It is nonfiction in memoir form. May appeal mostly to males, however, because of the recovery component, we have had quite a big female following as well because drug addiction doesn’t discriminate.

8.) Now lastly, What do you think about the future of book publishing during and after this Coronavirus pandemic?
I think it will be bigger than ever. People need to be motivated and inspired. Even though this pandemic has had a negative impact around the world, the blessing is positive for giving readers an inspiring book like mine that has an uplifting message while reading during this historic time.
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A Sport and Celebrity Agent's Battle Against Addiction           (Courtesy of The Epoch Times – Ali, Darren, Joe Fraiser)

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I do hope all my recovery warriors will stop by Darren’s Official Advocacy Website and Blog to learn all the ways Darren is “paying it forward” to those who may be suffering from the grip of addiction. Not only does he help teens and young college adults, but he helps “At-Risk” executives and professionals who may work in high-stress jobs.

If you are in the need of an addiction expert for your next virtual conference or event and who cares about others, who is an inspiring speaker and a sought after recovery keynote? Don’t hesitate to reach out to Darren Prince …

As Darren shares; “This Addiction Epidemic is REAL!”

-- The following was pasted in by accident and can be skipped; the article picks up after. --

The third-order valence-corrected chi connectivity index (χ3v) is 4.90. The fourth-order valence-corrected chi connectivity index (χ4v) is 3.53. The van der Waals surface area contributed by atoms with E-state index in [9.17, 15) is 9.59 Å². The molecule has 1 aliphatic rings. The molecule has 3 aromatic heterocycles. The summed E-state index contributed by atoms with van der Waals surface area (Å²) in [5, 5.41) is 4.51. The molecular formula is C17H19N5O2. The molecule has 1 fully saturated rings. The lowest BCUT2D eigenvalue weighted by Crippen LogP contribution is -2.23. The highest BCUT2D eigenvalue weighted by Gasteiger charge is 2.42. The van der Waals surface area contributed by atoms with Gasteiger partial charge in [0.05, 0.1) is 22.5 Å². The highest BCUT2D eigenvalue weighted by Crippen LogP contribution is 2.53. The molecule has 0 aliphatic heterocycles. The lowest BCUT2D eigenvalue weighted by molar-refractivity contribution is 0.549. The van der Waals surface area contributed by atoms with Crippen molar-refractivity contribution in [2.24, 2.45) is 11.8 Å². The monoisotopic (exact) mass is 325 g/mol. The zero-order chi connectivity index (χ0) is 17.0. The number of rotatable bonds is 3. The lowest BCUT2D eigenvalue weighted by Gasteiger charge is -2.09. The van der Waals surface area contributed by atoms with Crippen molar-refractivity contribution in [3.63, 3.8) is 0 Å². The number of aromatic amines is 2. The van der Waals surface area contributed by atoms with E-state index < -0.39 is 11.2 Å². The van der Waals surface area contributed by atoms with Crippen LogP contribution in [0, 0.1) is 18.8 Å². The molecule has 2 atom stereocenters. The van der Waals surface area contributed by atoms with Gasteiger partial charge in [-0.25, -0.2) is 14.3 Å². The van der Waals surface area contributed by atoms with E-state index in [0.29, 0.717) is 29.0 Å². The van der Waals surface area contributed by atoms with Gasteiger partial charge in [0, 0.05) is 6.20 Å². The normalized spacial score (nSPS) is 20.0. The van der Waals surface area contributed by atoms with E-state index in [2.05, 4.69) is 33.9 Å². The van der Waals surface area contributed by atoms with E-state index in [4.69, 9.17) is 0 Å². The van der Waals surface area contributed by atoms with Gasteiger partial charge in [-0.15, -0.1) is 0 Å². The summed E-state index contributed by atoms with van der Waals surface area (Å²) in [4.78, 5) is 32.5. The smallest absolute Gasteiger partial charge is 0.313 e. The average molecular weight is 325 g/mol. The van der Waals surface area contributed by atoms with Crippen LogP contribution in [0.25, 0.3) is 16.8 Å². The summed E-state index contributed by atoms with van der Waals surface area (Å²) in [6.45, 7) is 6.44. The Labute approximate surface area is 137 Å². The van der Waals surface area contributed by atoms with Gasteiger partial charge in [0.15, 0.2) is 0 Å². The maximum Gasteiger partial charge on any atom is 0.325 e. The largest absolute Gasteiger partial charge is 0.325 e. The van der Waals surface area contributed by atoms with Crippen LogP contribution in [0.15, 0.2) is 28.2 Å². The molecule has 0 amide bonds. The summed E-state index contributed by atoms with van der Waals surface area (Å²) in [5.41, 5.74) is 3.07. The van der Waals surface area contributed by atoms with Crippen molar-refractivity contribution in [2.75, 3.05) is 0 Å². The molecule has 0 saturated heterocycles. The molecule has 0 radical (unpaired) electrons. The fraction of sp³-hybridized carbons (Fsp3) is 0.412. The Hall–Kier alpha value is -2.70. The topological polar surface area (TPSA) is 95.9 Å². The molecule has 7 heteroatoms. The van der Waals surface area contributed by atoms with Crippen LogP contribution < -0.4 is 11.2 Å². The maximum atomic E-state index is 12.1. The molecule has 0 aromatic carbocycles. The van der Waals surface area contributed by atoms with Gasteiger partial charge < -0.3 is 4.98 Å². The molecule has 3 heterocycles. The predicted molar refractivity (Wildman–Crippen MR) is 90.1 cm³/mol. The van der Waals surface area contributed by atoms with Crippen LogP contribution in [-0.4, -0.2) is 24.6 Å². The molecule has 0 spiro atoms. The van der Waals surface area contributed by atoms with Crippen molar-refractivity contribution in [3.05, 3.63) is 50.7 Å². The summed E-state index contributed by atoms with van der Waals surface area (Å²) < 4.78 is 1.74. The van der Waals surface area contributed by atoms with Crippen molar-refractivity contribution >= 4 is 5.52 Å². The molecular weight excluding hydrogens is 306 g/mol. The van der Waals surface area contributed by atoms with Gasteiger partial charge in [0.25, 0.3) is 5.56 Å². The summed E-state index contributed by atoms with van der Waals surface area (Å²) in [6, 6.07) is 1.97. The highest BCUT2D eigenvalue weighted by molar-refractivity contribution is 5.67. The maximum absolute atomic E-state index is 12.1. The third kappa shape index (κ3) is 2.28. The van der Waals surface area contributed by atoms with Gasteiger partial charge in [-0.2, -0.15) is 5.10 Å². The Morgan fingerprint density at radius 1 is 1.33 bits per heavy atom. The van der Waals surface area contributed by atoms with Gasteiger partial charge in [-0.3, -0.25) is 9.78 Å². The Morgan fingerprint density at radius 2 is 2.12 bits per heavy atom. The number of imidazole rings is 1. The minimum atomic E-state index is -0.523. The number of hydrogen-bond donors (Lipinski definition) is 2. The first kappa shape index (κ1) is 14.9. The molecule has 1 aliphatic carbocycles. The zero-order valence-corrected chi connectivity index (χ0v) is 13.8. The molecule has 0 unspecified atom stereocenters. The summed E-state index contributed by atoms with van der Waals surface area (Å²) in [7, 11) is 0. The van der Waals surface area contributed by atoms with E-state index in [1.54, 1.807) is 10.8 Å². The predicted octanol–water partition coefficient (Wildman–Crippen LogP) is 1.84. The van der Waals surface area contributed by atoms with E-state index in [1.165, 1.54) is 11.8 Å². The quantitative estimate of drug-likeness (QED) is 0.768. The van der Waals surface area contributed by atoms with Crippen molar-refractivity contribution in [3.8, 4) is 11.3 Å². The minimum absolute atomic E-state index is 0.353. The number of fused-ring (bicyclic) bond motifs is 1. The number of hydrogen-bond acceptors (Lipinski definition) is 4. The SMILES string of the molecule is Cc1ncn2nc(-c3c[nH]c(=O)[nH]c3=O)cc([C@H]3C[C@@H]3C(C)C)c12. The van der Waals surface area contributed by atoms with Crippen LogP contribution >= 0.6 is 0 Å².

~Darren Prince of Prince Marketing Group and his Support the Aiming High Foundation.

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DhL6wN2VQAAmO0YDarren                    (Forward Written by NBA Icon, Magic Johnson)

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BIG CONGRATS DARREN for being chosen!!

“So grateful to have my AIMING HIGH FOUNDATION selected as one of 3 charities benefitting the #AmericaStrong Unity Wristband CHALLENGE honoring our COVID-19 heroes, raising money for COVID-19 related charities! Visit AmericaStrongUSA.com and take the CHALLENGE. #AmericaStrong  “

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Links to Purchase Audiobook version
Paperback – E-book
Click links for book samples, reviews and to purchase
Buy AIMING HIGH – Paperback – Ebook – My Book Orders (dot) com
Buy Aiming High: How a Prominent Sports and Celebrity Agent Hit Bottom at the Top Audiobook at Amazon
Buy Aiming High: How a Prominent Sports and Celebrity Agent Hit Bottom at the Top Audiobook at Audible
Buy Aiming High: How a Prominent Sports and Celebrity Agent Hit Bottom at the Top at iTunes


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About the Author

Learn more about the author on their website
Follow the author on Amazon

Follow The Author on Social Media:
Facebook
Twitter
Goodreads
Instagram
LinkedIn
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DEAR MR. PRESIDENT… Did You Forget There Is An Opioid EPIDEMIC Happening Before There Was A COVID-19 Pandemic? A Special Message From Advocate & Author of “American Fix,” Ryan Hampton.

I ADVOCATE and SUPPORT All Forms of Recovery From Any Addiction.

Addiction Does Not Discriminate…

 

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In these unknown and uncertain times, it seems while this COVID-19 Pandemic is still spreading throughout our country, there is still a “BATTLE of an EPIDEMIC” happening in this country.  It also seems our Government, our President, and Legislators have forgotten and are NOT LISTENING.